The future is Avego which puts drivers in contact with people seeking lifts – John Gormley
You don’t need to be of a techie disposition or even very green to appreciate a new app called Avego (pronounced Ave, as in Ave Maria). Like all great applications, the idea behind it is ingeniously simple. It’s essentially a car-pooling app that puts drivers in touch with those seeking a lift, using the convenience of smartphone technology. If you consider the success of the Dublin Bikes scheme and of the taxi app Hailo, you would have to believe that this new app is a sure-fire winner. I was so impressed that I wanted to meet its creator, a man called Seán O’Sullivan, an American now based in Kinsale.
I have to confess that I knew little about Seán O’Sullivan’s background except, vaguely, that he was a panellist on a TV programme called Dragons’ Den, a role for which he is ideally suited, having experienced the rough and the smooth of business in many start up ventures over the years.
While we talk, he casually mentions that he was the person who coined the term ‘Cloud Computing’. This is not an idle boast. It happens to be absolutely true, as my subsequent research revealed. He foresaw how Cloud Computing could redefine our communications and media, the way we conduct business, the worlds of music and film. The man is a visionary. Think Steve Jobs – without the monstrous ego.
His own humble beginnings in Upstate New York taught him from an early age the need to preserve resources and above all else not to waste anything. That applies to time, energy, and opportunities. He started off in the 1980s developing geographical information systems which led to the concept of desk-top mapping, a precursor to Google maps. This in turn led to the development of the Avego app.
He was inspired to develop the app after living in LA.
“Back in the 1990s I was living in Los Angeles and I was living in the traffic. Even then it was unbearable with one person in each car with eight or ten lane highways. There was no end to delays and the frustration. The quality of life is so low in that environment, and yet the waste is so high. As an engineer I asked myself one question: ‘how do you avoid waste?’”
He watched as the technology developed and knew his opportunity had arrived.
“The technology reached a point with GPS. It was apparent that this area would blossom. That it would be easier to book a ride with a guy passing in a car than it would be to book a flight. Now the costs have come down and everyone is carrying around computers in their pockets. They’re always connected now. This enables us to automate a car journey that costs a few dollars – you can automate that in the same way as you can automate a journey that costs hundreds of dollars when you fly”.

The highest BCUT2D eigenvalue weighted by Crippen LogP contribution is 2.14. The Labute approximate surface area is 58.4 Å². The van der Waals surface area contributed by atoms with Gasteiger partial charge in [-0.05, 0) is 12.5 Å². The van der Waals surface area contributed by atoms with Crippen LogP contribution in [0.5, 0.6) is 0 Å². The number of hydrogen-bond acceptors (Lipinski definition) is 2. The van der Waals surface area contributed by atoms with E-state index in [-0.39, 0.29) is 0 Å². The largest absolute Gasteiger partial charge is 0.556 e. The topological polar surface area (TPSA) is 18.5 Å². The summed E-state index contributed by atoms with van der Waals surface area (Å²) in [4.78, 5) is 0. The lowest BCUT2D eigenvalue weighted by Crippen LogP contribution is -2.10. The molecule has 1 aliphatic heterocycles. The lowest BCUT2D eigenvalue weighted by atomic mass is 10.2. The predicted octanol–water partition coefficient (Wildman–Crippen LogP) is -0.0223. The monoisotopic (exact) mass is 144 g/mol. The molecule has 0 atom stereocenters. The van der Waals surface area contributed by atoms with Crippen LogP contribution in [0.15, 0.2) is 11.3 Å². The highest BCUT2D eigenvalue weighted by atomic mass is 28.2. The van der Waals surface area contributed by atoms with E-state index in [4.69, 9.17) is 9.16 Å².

The Avego app certainly addresses the problem of the single-occupancy vehicle, but given the high volume of commuter traffic in Ireland, why isn’t the app more popular?
He gives two reasons for this, the main one being that they haven’t really promoted it here in Ireland yet. The other reason is that new technologies always take time to bed down, as he knows from experience.
“I’ve been through these societal changes. Twenty-five years ago it took seven years to get the first million users of the digital mapping technology. And yet it only took twenty years for the first billion people to use the technology. And three years for the second billion people. And we couldn’t go any faster”.
The Avego strategy is to build ‘critical mass’, in certain cities throughout the world. They are currently concentrating their efforts in San Francisco, Santa Barbara, Washington DC and Bergen in Norway. They also run it on a small scale here: in the Kinsale/Cork area mainly. Worldwide they are growing at a healthy twenty per cent a month. One interesting fact to emerge from their research is that the average commute here in Ireland is the same as that in the car-reliant USA: 17 miles, a statistic which says a lot about the poor state of planning in this country.
Avego is satisfied it has dealt with all relevant security and insurance issues. Having passengers in your car is not only more social and environmentally sustainable, it is also statistically safer. The driver also gets a monetary contribution, which works out at around a euro for the first kilometre and twenty cents per kilometre thereafter. And Seán O’Sullivan is convinced that there will be many new users in the coming years.
“When I look for new markets I look for unstoppable forces meeting impenetrable barriers. And the impenetrable barriers that we are meeting as a society are the lack of fuel and the damage being done to the environment through global warming”.
Avego is an unstoppable force.
John Gormley is a Contributing Editor of Village